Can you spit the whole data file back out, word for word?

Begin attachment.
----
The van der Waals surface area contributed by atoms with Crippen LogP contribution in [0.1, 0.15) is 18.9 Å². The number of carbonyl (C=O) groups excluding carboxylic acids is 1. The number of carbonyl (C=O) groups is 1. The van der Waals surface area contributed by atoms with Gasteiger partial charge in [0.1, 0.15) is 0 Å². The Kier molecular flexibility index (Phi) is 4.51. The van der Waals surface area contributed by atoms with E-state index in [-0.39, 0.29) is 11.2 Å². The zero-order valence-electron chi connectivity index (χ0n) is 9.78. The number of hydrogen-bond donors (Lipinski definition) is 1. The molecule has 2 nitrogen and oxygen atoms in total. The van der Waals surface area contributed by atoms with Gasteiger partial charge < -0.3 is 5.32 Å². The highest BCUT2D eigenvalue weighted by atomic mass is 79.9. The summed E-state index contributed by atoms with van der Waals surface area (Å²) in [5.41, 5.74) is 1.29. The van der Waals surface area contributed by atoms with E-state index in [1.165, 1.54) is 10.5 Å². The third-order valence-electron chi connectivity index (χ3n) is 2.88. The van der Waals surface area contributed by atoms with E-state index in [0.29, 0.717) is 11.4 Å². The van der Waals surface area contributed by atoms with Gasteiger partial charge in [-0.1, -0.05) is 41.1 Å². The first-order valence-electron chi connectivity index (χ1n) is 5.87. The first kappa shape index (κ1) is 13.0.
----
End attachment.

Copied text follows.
The van der Waals surface area contributed by atoms with Crippen LogP contribution in [0.1, 0.15) is 18.9 Å². The number of carbonyl (C=O) groups excluding carboxylic acids is 1. The number of carbonyl (C=O) groups is 1. The van der Waals surface area contributed by atoms with Gasteiger partial charge in [0.1, 0.15) is 0 Å². The Kier molecular flexibility index (Phi) is 4.51. The van der Waals surface area contributed by atoms with E-state index in [-0.39, 0.29) is 11.2 Å². The zero-order valence-electron chi connectivity index (χ0n) is 9.78. The number of hydrogen-bond donors (Lipinski definition) is 1. The molecule has 2 nitrogen and oxygen atoms in total. The van der Waals surface area contributed by atoms with Gasteiger partial charge < -0.3 is 5.32 Å². The highest BCUT2D eigenvalue weighted by atomic mass is 79.9. The summed E-state index contributed by atoms with van der Waals surface area (Å²) in [5.41, 5.74) is 1.29. The van der Waals surface area contributed by atoms with E-state index in [1.165, 1.54) is 10.5 Å². The third-order valence-electron chi connectivity index (χ3n) is 2.88. The van der Waals surface area contributed by atoms with E-state index in [0.29, 0.717) is 11.4 Å². The van der Waals surface area contributed by atoms with Gasteiger partial charge in [-0.1, -0.05) is 41.1 Å². The first-order valence-electron chi connectivity index (χ1n) is 5.87. The first kappa shape index (κ1) is 13.0.